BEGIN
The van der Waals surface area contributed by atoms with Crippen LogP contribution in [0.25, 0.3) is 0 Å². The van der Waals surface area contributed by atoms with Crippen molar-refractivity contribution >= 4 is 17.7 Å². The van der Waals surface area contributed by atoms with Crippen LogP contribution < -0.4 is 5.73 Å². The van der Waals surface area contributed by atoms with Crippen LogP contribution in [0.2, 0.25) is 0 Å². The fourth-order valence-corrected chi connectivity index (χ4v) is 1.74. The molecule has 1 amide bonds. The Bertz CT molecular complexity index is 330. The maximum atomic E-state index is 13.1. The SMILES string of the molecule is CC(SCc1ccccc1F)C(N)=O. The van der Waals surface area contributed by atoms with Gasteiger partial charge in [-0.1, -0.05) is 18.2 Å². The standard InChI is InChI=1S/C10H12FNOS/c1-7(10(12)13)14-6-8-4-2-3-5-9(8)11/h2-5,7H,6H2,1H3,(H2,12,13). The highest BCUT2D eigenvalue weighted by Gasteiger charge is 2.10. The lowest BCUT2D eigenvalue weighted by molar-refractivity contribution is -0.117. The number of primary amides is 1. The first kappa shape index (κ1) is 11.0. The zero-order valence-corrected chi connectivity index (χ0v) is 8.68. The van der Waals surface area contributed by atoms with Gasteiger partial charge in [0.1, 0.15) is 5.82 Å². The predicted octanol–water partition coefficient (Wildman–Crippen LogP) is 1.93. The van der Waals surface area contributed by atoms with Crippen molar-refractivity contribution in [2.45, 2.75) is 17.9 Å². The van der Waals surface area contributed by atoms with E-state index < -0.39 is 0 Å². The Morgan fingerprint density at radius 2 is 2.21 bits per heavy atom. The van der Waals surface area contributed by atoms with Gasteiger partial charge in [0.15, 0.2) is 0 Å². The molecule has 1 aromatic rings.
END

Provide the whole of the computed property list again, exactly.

The van der Waals surface area contributed by atoms with Crippen LogP contribution in [0.25, 0.3) is 0 Å². The van der Waals surface area contributed by atoms with Crippen molar-refractivity contribution >= 4 is 17.7 Å². The van der Waals surface area contributed by atoms with Crippen LogP contribution < -0.4 is 5.73 Å². The van der Waals surface area contributed by atoms with Crippen LogP contribution in [0.2, 0.25) is 0 Å². The fourth-order valence-corrected chi connectivity index (χ4v) is 1.74. The molecule has 1 amide bonds. The Bertz CT molecular complexity index is 330. The maximum atomic E-state index is 13.1. The SMILES string of the molecule is CC(SCc1ccccc1F)C(N)=O. The van der Waals surface area contributed by atoms with Gasteiger partial charge in [-0.1, -0.05) is 18.2 Å². The standard InChI is InChI=1S/C10H12FNOS/c1-7(10(12)13)14-6-8-4-2-3-5-9(8)11/h2-5,7H,6H2,1H3,(H2,12,13). The highest BCUT2D eigenvalue weighted by Gasteiger charge is 2.10. The lowest BCUT2D eigenvalue weighted by molar-refractivity contribution is -0.117. The number of primary amides is 1. The first kappa shape index (κ1) is 11.0. The zero-order valence-corrected chi connectivity index (χ0v) is 8.68. The van der Waals surface area contributed by atoms with Gasteiger partial charge in [0.1, 0.15) is 5.82 Å². The predicted octanol–water partition coefficient (Wildman–Crippen LogP) is 1.93. The van der Waals surface area contributed by atoms with Crippen molar-refractivity contribution in [2.45, 2.75) is 17.9 Å². The van der Waals surface area contributed by atoms with E-state index < -0.39 is 0 Å². The Morgan fingerprint density at radius 2 is 2.21 bits per heavy atom. The van der Waals surface area contributed by atoms with Gasteiger partial charge in [0.15, 0.2) is 0 Å². The molecule has 1 aromatic rings.